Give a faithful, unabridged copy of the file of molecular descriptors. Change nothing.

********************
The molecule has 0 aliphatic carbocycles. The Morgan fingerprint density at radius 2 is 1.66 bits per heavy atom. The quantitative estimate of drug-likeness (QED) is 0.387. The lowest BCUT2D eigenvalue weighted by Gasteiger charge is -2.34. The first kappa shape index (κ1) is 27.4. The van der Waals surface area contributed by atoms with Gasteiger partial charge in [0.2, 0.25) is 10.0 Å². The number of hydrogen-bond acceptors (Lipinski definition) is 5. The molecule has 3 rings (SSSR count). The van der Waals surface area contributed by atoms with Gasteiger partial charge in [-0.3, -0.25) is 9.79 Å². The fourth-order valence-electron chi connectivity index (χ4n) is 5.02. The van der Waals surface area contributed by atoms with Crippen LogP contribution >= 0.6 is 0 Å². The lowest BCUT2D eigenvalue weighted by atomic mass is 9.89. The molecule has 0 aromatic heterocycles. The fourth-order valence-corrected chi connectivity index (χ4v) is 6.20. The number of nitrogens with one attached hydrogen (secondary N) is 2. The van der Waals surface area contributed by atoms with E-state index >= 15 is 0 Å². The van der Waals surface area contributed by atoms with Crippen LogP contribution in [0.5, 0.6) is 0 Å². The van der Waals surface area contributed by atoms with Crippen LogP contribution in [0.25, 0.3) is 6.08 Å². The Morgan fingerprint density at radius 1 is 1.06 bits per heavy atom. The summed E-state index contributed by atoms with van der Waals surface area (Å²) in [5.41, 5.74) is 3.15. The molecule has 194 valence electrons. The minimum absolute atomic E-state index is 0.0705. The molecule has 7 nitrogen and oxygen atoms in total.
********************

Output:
The molecule has 0 aliphatic carbocycles. The Morgan fingerprint density at radius 2 is 1.66 bits per heavy atom. The quantitative estimate of drug-likeness (QED) is 0.387. The lowest BCUT2D eigenvalue weighted by Gasteiger charge is -2.34. The first kappa shape index (κ1) is 27.4. The van der Waals surface area contributed by atoms with Gasteiger partial charge in [0.2, 0.25) is 10.0 Å². The number of hydrogen-bond acceptors (Lipinski definition) is 5. The molecule has 3 rings (SSSR count). The van der Waals surface area contributed by atoms with Gasteiger partial charge in [-0.3, -0.25) is 9.79 Å². The fourth-order valence-electron chi connectivity index (χ4n) is 5.02. The van der Waals surface area contributed by atoms with Crippen LogP contribution >= 0.6 is 0 Å². The lowest BCUT2D eigenvalue weighted by atomic mass is 9.89. The molecule has 0 aromatic heterocycles. The fourth-order valence-corrected chi connectivity index (χ4v) is 6.20. The number of nitrogens with one attached hydrogen (secondary N) is 2. The van der Waals surface area contributed by atoms with E-state index >= 15 is 0 Å². The van der Waals surface area contributed by atoms with Crippen LogP contribution in [0.5, 0.6) is 0 Å². The van der Waals surface area contributed by atoms with Crippen LogP contribution in [0.25, 0.3) is 6.08 Å². The Morgan fingerprint density at radius 1 is 1.06 bits per heavy atom. The summed E-state index contributed by atoms with van der Waals surface area (Å²) in [5.41, 5.74) is 3.15. The molecule has 194 valence electrons. The minimum absolute atomic E-state index is 0.0705. The molecule has 7 nitrogen and oxygen atoms in total.